Grain and Grape


Grain and Grape
Brian Zahnd

In the mystery of the Eucharist God in Christ chooses to make himself present to humanity by ordinary elements. Through grain and grape we find Christ present in the world. But it’s not unprocessed grain and grape that we find on the Communion table, it’s bread and wine. Grain and grape come from God’s good earth, but bread and wine are the result of human industry. Bread and wine come about through a cooperation of the human and the divine.

And herein lies a beautiful mystery. If grain and grape made bread and wine can communicate the body and blood of Christ, this has enormous implications for all legitimate human labor and industry. The mystery of the Eucharist does nothing less than make all human labor sacred. For there to be the holy sacrament of Communion there must be grain and grape, wheat fields and vineyards, bakers and winemakers. Human labor becomes a sacrament.

A farmer planting wheat.
A vintner tending vines.
A miller grinding wheat.
A winemaker crushing grapes.
A woman baking bread.
A man making wine.
A trucker hauling bread.
A grocer selling wine.

Who knows but what this bread or that wine might end up on the Communion table as the body and blood of Christ. This is where we discover the holy mystery that all labor necessary for human flourishing is sacred. A farmer plowing his field, a worker in a bakery, a trucker hauling goods, a grocer selling wares, all are engaged in work that is just as sacred as the priest or pastor serving Communion on Sunday. The Eucharist pulls back the curtain to reveal a sacramental world.

Don’t over-scrutinize or over-literalize this Eucharistic mystery. Don’t try to miss the point. Don’t get hung up on whether or not the labor is connected specifically with the production of grain and grape, bread and wine. That’s not the point. The point is that all work necessary for human flourishing is not just legitimate, but sacramental. Indeed we are a “kingdom of priests.” What we may think of as routine and mundane is actually an engagement with the sacred. The mystery of the Eucharist reveals this to be so.

Annie Dillard makes this point when she tells the story of buying the Communion wine for her tiny church on Puget Sound.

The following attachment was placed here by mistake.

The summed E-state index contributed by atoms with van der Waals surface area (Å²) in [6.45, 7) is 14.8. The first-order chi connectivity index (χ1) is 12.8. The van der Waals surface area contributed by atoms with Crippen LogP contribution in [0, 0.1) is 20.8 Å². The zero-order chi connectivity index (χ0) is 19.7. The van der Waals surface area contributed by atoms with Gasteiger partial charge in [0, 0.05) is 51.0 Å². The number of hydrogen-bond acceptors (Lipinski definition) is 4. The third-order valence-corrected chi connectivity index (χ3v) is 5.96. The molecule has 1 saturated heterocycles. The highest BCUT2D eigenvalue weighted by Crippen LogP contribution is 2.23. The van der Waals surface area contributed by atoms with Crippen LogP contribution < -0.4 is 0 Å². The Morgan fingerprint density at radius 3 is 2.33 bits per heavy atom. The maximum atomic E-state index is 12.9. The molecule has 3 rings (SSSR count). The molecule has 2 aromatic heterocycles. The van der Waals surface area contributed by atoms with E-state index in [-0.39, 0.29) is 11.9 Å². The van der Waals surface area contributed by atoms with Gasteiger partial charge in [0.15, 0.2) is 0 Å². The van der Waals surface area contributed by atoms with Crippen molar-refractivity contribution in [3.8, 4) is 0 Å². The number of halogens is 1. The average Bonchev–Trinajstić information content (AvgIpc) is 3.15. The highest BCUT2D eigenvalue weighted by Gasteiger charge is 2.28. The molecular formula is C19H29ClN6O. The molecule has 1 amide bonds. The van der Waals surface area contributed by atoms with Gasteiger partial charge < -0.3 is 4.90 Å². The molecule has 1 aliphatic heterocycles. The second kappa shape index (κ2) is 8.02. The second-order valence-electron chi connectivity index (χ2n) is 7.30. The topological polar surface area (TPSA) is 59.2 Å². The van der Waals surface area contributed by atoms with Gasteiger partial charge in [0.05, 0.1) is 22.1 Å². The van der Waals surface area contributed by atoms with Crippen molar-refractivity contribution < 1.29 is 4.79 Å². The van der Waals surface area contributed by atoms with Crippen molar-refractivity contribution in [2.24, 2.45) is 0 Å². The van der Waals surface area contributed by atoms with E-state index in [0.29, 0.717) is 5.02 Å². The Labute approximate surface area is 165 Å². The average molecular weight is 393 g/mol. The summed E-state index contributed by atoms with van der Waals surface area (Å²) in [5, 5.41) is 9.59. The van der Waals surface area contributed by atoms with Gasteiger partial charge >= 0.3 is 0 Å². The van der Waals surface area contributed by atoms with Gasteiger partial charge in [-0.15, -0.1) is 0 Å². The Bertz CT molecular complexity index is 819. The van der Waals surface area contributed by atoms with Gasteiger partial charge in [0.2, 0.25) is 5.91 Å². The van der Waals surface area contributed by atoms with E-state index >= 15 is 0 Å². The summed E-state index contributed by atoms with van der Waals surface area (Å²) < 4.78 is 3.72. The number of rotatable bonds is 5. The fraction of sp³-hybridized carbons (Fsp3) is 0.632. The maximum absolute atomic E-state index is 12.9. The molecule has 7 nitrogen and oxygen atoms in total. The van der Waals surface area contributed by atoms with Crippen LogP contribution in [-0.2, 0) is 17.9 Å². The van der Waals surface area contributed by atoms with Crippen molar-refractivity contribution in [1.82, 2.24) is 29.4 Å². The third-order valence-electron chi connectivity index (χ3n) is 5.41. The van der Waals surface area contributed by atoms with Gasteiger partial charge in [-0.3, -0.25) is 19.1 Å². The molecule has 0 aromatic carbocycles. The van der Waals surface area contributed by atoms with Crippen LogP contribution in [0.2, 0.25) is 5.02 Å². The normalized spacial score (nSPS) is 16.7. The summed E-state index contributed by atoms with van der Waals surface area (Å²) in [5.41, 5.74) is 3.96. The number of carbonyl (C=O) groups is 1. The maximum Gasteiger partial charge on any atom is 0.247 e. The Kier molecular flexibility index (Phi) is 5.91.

How can I buy the communion wine? Who am I to buy the communion wine? Someone has to buy the communion wine. Having wine instead of grape juice was my idea, and of course I offered to buy it. Shouldn’t I be wearing robes and, especially, a mask? Shouldn’t I make the communion wine? Are there holy grapes, is there holy ground? There are no holy grapes, there is no holy ground, nor is there anyone but us. I have an empty knapsack over my parka’s shoulders; it is cold, and I’ll want my hands in my pockets. According to the Rule of St. Benedict, I should say, Our hands in our pockets. ‘All things come of thee, O Lord, and of thine own have we given thee.’ There must be a rule for the purchase of communion wine. ‘Will that be cash, or charge?’ And I’m out on the road again walking, my right hand forgetting my left. I’m out on the road again walking, and toting a backload of God. Here is a bottle of wine with a label, Christ with a cork. I bear holiness splintered into a vessel, very God of very God, the sempiternal silence personal and brooding, bright on the back of my ribs.” -Annie Dillard, Holy the Firm

We may live in a secular age, but our secular age lives and moves and has its being in a sacramental world. Our secular eyes may be too dim see it, but that doesn’t mean creation is not shining with the brightness of God. The light brighter than the sun on the Mount of Transfiguration testifies that flesh and blood can convey the glory of God. In our sometimes frenzied, sometimes wearied labors we can become blind to the glory that is all around us. Like the joker said to the thief,

Businessmen, they drink my wine, plowmen dig my earth
None of them along the line know what any of it is worth

–Bob Dylan, All Along The Watchtower

But the Eucharist shows us the worth! God’s good creation is holy enough to hold the life of God — whether it be a burning bush, a baby in Bethlehem, grain and grape, bread and wine. It’s not a rare diamond or a magical elixir that communicates the life of Christ to us, but something as common, earthy, and ordinary as bread and wine. Every time we receive Communion we are reminded that we live in a sacramental world. The wheat fields of Kansas and the vineyards of California are as holy as chapels and cathedrals.

God reveals himself not in inscrutable quatrains, but in grain and grape. The scent of God can be detected in the smell of a newborn baby and the sweat of a carpenter, in bread baking and wine fermenting. Secularism is not a state of being, it’s only a way of misapprehending the world. If we walk the 21st century Emmaus road thinking God is absent and the mission has failed, we will be deeply disappointed. But if we can learn to recognize Jesus in another form and see him revealed in the breaking of bread, our hearts will burn with joy!

O God, who blessed Son made himself known to his disciples in the breaking of bread: Open the eyes of our faith, that we may behold him in all his redeeming work; who lives and reigns with you, in the unity of the Holy Spirit, one God, now and forever. Amen. -Book of Common Prayer


(The artwork is Red Vineyards by Vincent Van Gogh)